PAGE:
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Ann Oncol. 2010 Oct;21 Suppl 7:vii196-8. doi: 10.1093/annonc/mdq376.

Adjuvant chemotherapy for resectable non-small-cell lung cancer: where is it going?

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Institut Gustave-Roussy, Villejuif, France.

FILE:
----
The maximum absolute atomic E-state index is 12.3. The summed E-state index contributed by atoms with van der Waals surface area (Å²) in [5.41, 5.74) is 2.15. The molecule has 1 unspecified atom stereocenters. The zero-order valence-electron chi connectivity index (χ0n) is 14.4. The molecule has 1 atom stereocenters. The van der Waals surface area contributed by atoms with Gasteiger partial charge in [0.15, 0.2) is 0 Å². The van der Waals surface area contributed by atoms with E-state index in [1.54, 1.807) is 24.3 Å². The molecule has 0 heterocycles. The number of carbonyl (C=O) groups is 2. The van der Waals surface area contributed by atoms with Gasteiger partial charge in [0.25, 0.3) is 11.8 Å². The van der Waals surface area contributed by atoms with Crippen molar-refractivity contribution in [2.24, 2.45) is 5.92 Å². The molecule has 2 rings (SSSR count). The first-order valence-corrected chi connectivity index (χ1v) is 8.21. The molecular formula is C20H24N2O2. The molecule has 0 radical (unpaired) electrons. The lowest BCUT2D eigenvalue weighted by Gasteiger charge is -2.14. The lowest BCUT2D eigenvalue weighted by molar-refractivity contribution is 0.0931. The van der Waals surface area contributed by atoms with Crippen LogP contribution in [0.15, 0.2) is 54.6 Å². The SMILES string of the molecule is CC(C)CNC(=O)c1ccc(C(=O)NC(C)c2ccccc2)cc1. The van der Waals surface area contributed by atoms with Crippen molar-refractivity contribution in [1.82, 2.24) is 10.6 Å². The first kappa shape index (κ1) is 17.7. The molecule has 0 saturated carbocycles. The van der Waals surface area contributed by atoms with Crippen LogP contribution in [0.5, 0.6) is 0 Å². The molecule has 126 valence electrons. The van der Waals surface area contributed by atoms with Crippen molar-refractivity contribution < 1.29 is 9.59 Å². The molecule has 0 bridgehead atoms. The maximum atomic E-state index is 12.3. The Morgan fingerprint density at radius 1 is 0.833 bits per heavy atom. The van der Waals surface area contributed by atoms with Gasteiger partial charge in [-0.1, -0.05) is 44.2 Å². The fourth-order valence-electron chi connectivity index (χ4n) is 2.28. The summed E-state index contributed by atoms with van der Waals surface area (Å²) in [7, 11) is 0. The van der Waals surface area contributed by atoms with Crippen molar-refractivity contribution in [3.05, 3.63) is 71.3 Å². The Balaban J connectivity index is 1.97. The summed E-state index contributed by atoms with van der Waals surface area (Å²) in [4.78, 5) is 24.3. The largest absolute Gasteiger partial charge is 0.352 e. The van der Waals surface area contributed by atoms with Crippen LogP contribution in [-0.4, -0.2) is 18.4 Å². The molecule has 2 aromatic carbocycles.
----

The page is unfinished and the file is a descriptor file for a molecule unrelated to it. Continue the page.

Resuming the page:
Following the 1995 meta-analysis on the role of postoperative chemotherapy in NSCLC, many randomized controlled trials (RCTs) have evaluated the effect of adjuvant cisplatin-based chemotherapy in non-small-cell lung cancer (NSCLC), adding substantially to the existing evidence. The LACE pooled analysis included a total of 4584 patients accrued in five recent cisplatin-based adjuvant trials. It confirmed the benefit of adjuvant chemotherapy (P = 0.0043). In addition, it showed that adjuvant cisplatin-based chemotherapy is detrimental in stage IA resected NSCLC; it also indicated that the combination of vinorelbine and cisplatin offered a higher benefit compared with older doublets or triplets. The individual-databased meta-analysis was also updated with a total of >10,000 patients. It confirmed the significant effect of postoperative chemotherapy, with or without postoperative radiotherapy, with an overall significant benefit of 4% at 5 years. The recent results of biological programmes indicate that the expression of some tumour markers including ERCC1 be evaluated in order to determine which patients are more likely to benefit from chemotherapy. If these results are confirmed, tailored therapy might be the next progress for resected NSCLC.

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